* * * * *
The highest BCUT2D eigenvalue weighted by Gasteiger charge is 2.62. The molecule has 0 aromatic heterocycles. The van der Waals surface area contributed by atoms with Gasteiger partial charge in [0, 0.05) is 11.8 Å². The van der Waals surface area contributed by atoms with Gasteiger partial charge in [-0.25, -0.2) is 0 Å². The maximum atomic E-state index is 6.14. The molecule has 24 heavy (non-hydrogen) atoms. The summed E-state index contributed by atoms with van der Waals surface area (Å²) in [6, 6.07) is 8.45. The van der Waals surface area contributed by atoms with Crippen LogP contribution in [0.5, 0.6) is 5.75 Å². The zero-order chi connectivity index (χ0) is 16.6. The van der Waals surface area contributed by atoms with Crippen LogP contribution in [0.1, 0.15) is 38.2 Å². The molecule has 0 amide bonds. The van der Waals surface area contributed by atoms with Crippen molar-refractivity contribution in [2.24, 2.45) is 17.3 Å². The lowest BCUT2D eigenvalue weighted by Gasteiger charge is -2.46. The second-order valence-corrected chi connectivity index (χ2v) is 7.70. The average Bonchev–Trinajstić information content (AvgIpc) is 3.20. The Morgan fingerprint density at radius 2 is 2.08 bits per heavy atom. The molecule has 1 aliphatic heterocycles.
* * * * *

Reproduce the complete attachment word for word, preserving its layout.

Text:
The highest BCUT2D eigenvalue weighted by Gasteiger charge is 2.62. The molecule has 0 aromatic heterocycles. The van der Waals surface area contributed by atoms with Gasteiger partial charge in [0, 0.05) is 11.8 Å². The van der Waals surface area contributed by atoms with Gasteiger partial charge in [-0.25, -0.2) is 0 Å². The maximum atomic E-state index is 6.14. The molecule has 24 heavy (non-hydrogen) atoms. The summed E-state index contributed by atoms with van der Waals surface area (Å²) in [6, 6.07) is 8.45. The van der Waals surface area contributed by atoms with Crippen LogP contribution in [0.5, 0.6) is 5.75 Å². The zero-order chi connectivity index (χ0) is 16.6. The van der Waals surface area contributed by atoms with Crippen LogP contribution in [0.1, 0.15) is 38.2 Å². The molecule has 0 amide bonds. The van der Waals surface area contributed by atoms with Crippen molar-refractivity contribution in [2.24, 2.45) is 17.3 Å². The lowest BCUT2D eigenvalue weighted by Gasteiger charge is -2.46. The second-order valence-corrected chi connectivity index (χ2v) is 7.70. The average Bonchev–Trinajstić information content (AvgIpc) is 3.20. The Morgan fingerprint density at radius 2 is 2.08 bits per heavy atom. The molecule has 1 aliphatic heterocycles.